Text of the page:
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The Importance of Wings

At one time, it was believed that "Wings" (1927) had met the same unfortunate fate as so many silent films - the prints either destroyed or lost forever. Fortunately, this was found not to be true. But what is so important about "Wings"? Could it be that it is an extraordinary piece of film history itself?

"Wings" (1927) was directed by William A. Wellman, starring "It" girl Clara Bow, Charles "Buddy" Rogers and Richard Arlen. It is a war drama as the story unfolds about two neighborhood boys, Jack and David, who join the Army in order to win a girl's affection (who is not Clara Bow). "Mary" (Bow), whose affections is being ignored by Jack, joins the army as an ambulance driver.

The famous co-star of "Wings" being Clara Bow, this is a film being one of the few of hers that still exist and it is a perfect example of who she was onscreen. She is expressive, lovable, every bit of the "Jazz Baby" she was supposed to project to the audience. This is also the film that film that catapulted Gary Cooper into stardom with his mere 2-minute cameo. Besides his striking looks, his character's purpose is truly thought-provoking, showing that a serviceman truly walks the line between life and death. The film also furthers this point with brief but bloody sequences of injured soldiers and pilots.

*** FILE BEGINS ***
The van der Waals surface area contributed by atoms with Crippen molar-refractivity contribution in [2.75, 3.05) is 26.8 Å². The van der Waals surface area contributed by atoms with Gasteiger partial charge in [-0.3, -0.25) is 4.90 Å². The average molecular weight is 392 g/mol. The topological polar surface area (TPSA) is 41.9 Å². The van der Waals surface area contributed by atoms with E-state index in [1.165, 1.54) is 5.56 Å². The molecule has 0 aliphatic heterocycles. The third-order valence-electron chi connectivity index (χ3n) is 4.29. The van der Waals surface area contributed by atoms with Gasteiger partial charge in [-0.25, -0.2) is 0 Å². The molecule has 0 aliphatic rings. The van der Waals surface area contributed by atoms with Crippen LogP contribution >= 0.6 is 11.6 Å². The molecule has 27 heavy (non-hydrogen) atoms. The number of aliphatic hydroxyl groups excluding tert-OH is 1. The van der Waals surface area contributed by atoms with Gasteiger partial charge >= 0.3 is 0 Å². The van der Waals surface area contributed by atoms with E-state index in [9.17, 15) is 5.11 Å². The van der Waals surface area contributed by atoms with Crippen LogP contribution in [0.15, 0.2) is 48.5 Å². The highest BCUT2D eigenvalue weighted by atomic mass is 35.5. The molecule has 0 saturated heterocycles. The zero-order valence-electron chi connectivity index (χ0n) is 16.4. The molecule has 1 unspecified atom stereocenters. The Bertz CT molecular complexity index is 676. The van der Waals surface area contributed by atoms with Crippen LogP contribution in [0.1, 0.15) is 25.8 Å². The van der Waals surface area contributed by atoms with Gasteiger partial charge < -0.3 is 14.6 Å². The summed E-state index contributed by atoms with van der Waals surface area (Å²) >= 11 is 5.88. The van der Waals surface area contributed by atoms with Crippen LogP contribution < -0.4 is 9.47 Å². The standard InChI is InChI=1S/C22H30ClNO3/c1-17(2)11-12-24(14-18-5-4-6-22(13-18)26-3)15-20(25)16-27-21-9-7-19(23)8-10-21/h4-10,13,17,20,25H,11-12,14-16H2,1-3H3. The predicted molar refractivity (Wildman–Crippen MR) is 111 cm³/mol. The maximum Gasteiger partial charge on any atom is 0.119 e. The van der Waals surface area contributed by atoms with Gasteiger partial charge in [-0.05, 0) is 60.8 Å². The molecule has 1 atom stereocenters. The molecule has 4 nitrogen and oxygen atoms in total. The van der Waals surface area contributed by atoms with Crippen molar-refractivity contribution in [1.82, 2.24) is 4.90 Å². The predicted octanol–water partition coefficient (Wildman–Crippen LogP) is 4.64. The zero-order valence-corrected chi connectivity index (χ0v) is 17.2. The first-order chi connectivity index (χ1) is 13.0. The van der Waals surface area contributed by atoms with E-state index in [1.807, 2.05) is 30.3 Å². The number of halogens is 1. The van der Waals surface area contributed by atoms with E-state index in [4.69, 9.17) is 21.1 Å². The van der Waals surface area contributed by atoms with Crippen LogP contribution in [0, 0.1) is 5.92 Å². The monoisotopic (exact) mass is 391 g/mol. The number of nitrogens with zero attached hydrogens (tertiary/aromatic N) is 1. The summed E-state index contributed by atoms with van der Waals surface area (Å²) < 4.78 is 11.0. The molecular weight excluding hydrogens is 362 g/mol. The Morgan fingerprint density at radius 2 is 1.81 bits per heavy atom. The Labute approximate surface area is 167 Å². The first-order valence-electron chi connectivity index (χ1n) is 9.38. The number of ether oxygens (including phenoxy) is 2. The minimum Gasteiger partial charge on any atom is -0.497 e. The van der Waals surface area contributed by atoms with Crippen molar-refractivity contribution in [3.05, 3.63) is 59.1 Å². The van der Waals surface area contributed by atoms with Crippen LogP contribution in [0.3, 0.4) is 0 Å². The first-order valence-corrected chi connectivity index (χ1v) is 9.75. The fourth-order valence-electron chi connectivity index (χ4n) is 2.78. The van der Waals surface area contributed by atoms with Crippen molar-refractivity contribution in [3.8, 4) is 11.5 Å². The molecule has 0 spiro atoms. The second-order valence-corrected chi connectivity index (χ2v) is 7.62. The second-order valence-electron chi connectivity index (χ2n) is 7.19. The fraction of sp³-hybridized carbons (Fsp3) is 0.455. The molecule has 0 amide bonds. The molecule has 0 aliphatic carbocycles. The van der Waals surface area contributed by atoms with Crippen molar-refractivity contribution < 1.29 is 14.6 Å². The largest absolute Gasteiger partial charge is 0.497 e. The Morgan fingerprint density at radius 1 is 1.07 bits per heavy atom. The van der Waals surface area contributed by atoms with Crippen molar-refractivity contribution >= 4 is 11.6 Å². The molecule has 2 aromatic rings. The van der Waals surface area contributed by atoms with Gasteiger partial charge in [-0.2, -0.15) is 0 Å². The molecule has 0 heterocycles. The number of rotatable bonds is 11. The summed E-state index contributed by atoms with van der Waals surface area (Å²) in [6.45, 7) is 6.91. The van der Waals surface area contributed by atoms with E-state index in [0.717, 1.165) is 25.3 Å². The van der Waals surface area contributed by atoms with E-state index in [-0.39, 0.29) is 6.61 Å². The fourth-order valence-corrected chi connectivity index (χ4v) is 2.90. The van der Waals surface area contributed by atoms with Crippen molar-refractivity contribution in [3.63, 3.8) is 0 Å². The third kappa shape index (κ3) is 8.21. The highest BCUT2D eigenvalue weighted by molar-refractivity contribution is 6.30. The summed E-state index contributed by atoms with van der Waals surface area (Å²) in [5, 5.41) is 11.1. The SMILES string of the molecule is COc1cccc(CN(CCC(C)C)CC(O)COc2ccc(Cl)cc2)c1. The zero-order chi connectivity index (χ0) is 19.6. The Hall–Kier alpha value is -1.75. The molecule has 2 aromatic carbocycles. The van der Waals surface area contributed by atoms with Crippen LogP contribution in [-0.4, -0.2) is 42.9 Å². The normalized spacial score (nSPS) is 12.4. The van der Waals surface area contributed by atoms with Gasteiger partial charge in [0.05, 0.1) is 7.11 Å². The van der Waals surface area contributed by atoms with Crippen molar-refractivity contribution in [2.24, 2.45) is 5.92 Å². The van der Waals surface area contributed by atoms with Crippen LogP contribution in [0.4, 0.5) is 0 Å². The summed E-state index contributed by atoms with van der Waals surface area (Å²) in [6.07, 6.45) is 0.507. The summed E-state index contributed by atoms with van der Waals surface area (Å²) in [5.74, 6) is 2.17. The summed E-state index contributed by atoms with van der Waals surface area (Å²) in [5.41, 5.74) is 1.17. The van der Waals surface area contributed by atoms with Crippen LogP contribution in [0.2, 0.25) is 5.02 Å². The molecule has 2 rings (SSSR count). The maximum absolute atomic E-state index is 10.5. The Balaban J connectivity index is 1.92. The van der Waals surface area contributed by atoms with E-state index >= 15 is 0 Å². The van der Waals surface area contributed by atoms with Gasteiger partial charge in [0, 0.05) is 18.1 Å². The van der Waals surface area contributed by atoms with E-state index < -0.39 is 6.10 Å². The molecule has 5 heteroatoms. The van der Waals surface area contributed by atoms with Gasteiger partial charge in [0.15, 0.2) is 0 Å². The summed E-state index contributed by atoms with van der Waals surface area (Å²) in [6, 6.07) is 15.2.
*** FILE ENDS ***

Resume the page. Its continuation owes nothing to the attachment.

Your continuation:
What is more captivating about "Wings" is not just it's message but its action sequences as well. Hailed as one of the best aviation films ever, the aerial sequences shown in the surviving prints are actual stunts not done in a studio lot or faked in any way. Filmed on a Camp Stanley in Texas, it was the first big-budget film to mount cameras on top of the planes as they flew through the air. The sequences with the crashing planes were real as well, oftentimes the pilots and stuntmen had to escape for their lives. As a result, it is reported that one stuntman died while another broke his neck but later recovered. And the stuntmen were not regular stuntmen, all were trained pilots, some served in the army themselves.

"Wings" was the first and only silent film to have ever won an Academy Award for "Best Picture: Production" at the first Academy Awards. Wings can be seen on Turner Classic Movies channel during their 31 Days of Oscar event.

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